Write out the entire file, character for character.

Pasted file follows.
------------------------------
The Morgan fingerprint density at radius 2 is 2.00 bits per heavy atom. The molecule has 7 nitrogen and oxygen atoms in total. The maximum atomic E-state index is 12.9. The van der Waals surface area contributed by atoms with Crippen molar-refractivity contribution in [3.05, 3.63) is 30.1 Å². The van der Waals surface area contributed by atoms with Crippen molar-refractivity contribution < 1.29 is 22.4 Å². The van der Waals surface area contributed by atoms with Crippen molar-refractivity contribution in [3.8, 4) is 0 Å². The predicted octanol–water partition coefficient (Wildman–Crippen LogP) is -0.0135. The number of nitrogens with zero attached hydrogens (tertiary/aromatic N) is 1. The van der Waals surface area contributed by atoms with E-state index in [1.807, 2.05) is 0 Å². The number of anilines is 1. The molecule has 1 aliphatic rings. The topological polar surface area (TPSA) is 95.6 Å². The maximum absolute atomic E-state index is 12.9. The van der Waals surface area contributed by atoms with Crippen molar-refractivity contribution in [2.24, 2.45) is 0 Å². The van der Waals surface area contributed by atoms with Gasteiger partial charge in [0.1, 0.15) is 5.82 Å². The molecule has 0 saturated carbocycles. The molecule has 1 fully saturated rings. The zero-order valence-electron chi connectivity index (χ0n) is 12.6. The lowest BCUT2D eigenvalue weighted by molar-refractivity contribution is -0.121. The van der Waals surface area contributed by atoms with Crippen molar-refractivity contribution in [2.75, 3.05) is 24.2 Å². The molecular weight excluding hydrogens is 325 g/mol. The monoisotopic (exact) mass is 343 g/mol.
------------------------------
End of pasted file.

The Morgan fingerprint density at radius 2 is 2.00 bits per heavy atom. The molecule has 7 nitrogen and oxygen atoms in total. The maximum atomic E-state index is 12.9. The van der Waals surface area contributed by atoms with Crippen molar-refractivity contribution in [3.05, 3.63) is 30.1 Å². The van der Waals surface area contributed by atoms with Crippen molar-refractivity contribution < 1.29 is 22.4 Å². The van der Waals surface area contributed by atoms with Crippen molar-refractivity contribution in [3.8, 4) is 0 Å². The predicted octanol–water partition coefficient (Wildman–Crippen LogP) is -0.0135. The number of nitrogens with zero attached hydrogens (tertiary/aromatic N) is 1. The van der Waals surface area contributed by atoms with E-state index in [1.807, 2.05) is 0 Å². The number of anilines is 1. The molecule has 1 aliphatic rings. The topological polar surface area (TPSA) is 95.6 Å². The maximum absolute atomic E-state index is 12.9. The van der Waals surface area contributed by atoms with Crippen molar-refractivity contribution in [2.24, 2.45) is 0 Å². The van der Waals surface area contributed by atoms with Gasteiger partial charge in [0.1, 0.15) is 5.82 Å². The molecule has 0 saturated carbocycles. The molecule has 1 fully saturated rings. The zero-order valence-electron chi connectivity index (χ0n) is 12.6. The lowest BCUT2D eigenvalue weighted by molar-refractivity contribution is -0.121. The van der Waals surface area contributed by atoms with Crippen molar-refractivity contribution in [2.75, 3.05) is 24.2 Å². The molecular weight excluding hydrogens is 325 g/mol. The monoisotopic (exact) mass is 343 g/mol.